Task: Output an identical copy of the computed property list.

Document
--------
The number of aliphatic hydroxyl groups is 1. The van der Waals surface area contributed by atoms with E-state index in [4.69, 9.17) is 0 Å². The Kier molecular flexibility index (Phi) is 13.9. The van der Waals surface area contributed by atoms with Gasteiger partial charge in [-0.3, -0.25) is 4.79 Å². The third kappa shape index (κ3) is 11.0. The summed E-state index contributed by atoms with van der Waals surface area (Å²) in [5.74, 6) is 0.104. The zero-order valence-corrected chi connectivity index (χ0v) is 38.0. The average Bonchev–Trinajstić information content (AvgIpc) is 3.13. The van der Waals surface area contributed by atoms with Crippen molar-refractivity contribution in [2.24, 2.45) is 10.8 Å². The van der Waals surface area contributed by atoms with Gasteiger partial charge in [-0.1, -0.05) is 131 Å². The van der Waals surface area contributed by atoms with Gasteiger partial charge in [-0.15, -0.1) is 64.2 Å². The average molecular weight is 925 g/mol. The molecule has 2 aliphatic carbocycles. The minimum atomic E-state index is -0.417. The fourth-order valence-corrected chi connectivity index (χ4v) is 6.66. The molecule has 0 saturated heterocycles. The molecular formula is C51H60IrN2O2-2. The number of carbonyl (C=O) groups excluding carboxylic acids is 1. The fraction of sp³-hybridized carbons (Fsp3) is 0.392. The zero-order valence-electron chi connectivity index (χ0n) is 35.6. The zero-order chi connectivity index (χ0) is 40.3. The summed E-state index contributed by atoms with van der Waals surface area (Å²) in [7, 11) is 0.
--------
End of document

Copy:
The number of aliphatic hydroxyl groups is 1. The van der Waals surface area contributed by atoms with E-state index in [4.69, 9.17) is 0 Å². The Kier molecular flexibility index (Phi) is 13.9. The van der Waals surface area contributed by atoms with Gasteiger partial charge in [-0.3, -0.25) is 4.79 Å². The third kappa shape index (κ3) is 11.0. The summed E-state index contributed by atoms with van der Waals surface area (Å²) in [5.74, 6) is 0.104. The zero-order valence-corrected chi connectivity index (χ0v) is 38.0. The average Bonchev–Trinajstić information content (AvgIpc) is 3.13. The van der Waals surface area contributed by atoms with Crippen molar-refractivity contribution in [2.24, 2.45) is 10.8 Å². The van der Waals surface area contributed by atoms with Gasteiger partial charge in [-0.1, -0.05) is 131 Å². The van der Waals surface area contributed by atoms with Gasteiger partial charge in [-0.15, -0.1) is 64.2 Å². The average molecular weight is 925 g/mol. The molecule has 2 aliphatic carbocycles. The minimum atomic E-state index is -0.417. The fourth-order valence-corrected chi connectivity index (χ4v) is 6.66. The molecule has 0 saturated heterocycles. The molecular formula is C51H60IrN2O2-2. The number of carbonyl (C=O) groups excluding carboxylic acids is 1. The fraction of sp³-hybridized carbons (Fsp3) is 0.392. The zero-order valence-electron chi connectivity index (χ0n) is 35.6. The zero-order chi connectivity index (χ0) is 40.3. The summed E-state index contributed by atoms with van der Waals surface area (Å²) in [7, 11) is 0.